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The Impact of Formative Experiences
Many folks bemoan the fact that with all the years spent in school, there are no classes on being a spouse or parent. Many others have said, “You need a license to drive a car, but there is no test for becoming a mom or dad.”
While these statements are true, we are none-the-less taught how to be a spouse and we are taught how to parent. The teaching is by way of example and it comes at the hands of our own parents or caregivers from the moment we are born and then raised. We refer to this as formative experiences.
Formative experience is the everyday life we lived growing up and the know-how we develop as a result. More often than not, the know-how develops beyond our awareness. We simply react or do the things we do, based on a familiarity, having seen or experienced something like it before.
Apart from harm to a child in the moment of abuse, there is a lasting harm in that the abusive experience sets the stage for the child to act similarly when faced with a similar situation as an adult. There is a sense of “doing what comes naturally” (or as familiar) even if what one is doing is recognized as harmful. In the absence of having been taught appropriate means of managing child behaviour or resolving interpersonal conflict, some people fall back onto the strategies learned though formative experience. If you had proper, reasonable and decent formative experiences, that’s good. If not, there is an elevated risk of managing parenting or spousal relationships as you experienced from childhood. Everything that happens to a person as a child, can effect how they manage life as an adult.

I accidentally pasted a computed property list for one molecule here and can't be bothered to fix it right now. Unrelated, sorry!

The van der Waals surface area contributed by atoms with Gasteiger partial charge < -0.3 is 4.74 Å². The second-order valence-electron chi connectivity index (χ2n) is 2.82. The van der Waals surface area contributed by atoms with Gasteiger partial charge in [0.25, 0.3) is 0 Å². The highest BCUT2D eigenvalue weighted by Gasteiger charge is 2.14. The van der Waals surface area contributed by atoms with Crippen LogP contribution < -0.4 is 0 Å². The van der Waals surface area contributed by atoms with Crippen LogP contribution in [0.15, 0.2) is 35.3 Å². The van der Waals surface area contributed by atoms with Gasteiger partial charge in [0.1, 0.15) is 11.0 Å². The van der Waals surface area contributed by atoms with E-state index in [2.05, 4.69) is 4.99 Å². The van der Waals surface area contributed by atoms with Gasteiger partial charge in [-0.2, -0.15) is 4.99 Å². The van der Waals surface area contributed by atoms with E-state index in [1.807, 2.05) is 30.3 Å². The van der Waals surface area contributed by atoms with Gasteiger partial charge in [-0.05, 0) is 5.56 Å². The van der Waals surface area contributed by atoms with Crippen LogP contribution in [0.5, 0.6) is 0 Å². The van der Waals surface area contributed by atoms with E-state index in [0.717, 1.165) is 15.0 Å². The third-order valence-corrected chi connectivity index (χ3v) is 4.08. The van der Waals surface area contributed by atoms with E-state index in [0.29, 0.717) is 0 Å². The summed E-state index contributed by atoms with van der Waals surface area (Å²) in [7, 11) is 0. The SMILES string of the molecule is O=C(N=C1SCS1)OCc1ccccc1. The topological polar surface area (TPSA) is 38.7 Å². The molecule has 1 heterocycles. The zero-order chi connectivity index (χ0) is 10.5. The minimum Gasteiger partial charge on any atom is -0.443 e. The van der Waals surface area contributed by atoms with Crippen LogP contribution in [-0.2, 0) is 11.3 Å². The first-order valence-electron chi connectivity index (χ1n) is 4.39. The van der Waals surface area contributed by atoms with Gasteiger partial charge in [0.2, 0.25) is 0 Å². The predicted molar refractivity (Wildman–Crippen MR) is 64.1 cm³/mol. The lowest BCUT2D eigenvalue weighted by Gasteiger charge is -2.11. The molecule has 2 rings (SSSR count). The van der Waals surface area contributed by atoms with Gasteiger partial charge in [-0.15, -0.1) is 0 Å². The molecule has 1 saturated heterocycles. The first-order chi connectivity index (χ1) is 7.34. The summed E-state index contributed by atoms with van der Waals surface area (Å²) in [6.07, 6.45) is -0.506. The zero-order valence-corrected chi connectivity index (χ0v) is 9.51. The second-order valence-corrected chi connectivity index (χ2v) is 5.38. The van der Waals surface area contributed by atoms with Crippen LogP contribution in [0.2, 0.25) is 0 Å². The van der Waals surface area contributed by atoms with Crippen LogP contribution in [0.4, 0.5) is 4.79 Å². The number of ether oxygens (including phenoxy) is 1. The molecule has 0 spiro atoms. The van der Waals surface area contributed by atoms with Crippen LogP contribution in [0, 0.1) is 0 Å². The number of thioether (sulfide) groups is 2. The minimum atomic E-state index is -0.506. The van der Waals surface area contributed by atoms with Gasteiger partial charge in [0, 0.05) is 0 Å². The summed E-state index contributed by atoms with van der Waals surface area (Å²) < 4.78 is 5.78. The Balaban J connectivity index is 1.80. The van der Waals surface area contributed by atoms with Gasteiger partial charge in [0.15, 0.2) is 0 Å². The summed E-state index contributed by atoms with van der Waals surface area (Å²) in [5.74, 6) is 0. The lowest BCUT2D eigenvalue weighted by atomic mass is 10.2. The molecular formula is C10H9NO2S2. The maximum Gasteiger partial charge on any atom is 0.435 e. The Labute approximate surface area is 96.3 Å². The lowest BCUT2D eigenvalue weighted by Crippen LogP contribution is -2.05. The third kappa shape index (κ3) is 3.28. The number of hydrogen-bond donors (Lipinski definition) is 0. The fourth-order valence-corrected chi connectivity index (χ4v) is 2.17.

Interestingly, even when looking at divorce, if one’s parents were divorced, whether low conflict or high conflict, there is an elevated risk that the child of those divorced parents will get divorced as an adult too.
The message here is powerful. From what children are exposed to, so shall they learn and so may they do. This is not to say all adults with untoward childhood experiences are doomed to repeat them, but it is to say that there is an elevated risk in much the same way as some people experience harm from second hand smoke while others do not.
Hence the rationale of eliminating child abuse and improving parental (spousal) relationships, is not just for the protection of children in the here and now, but as an investment in their future and other future generations.
The good news is that those folks whose formative experiences left them with questionable parenting or relationship skills can improve with help and support.
Adults who were abused or exposed to abusive behaviour between their parents as children, where it appears to be affecting life through parenting skills or relationships, are advised to consider counselling, parenting courses, marital therapy or the like. The goal of these strategies is to challenge the formative experiences in favour of adopting new appropriate, directly learned strategies for managing parenting demands and getting along with others.
There is an old adage, “You can’t teach an old dog new tricks”, so thank goodness, we aren’t dogs! People can learn new tricks and can improve upon the past.
Adults with untoward formative experiences affecting adult life deserve better, their children deserve better and their children – the future grandchildren deserve better too.
Direnfeld, MSW, RSW
For information on Direnfeld's book, Raising Kids Without Raising Cane, click here.
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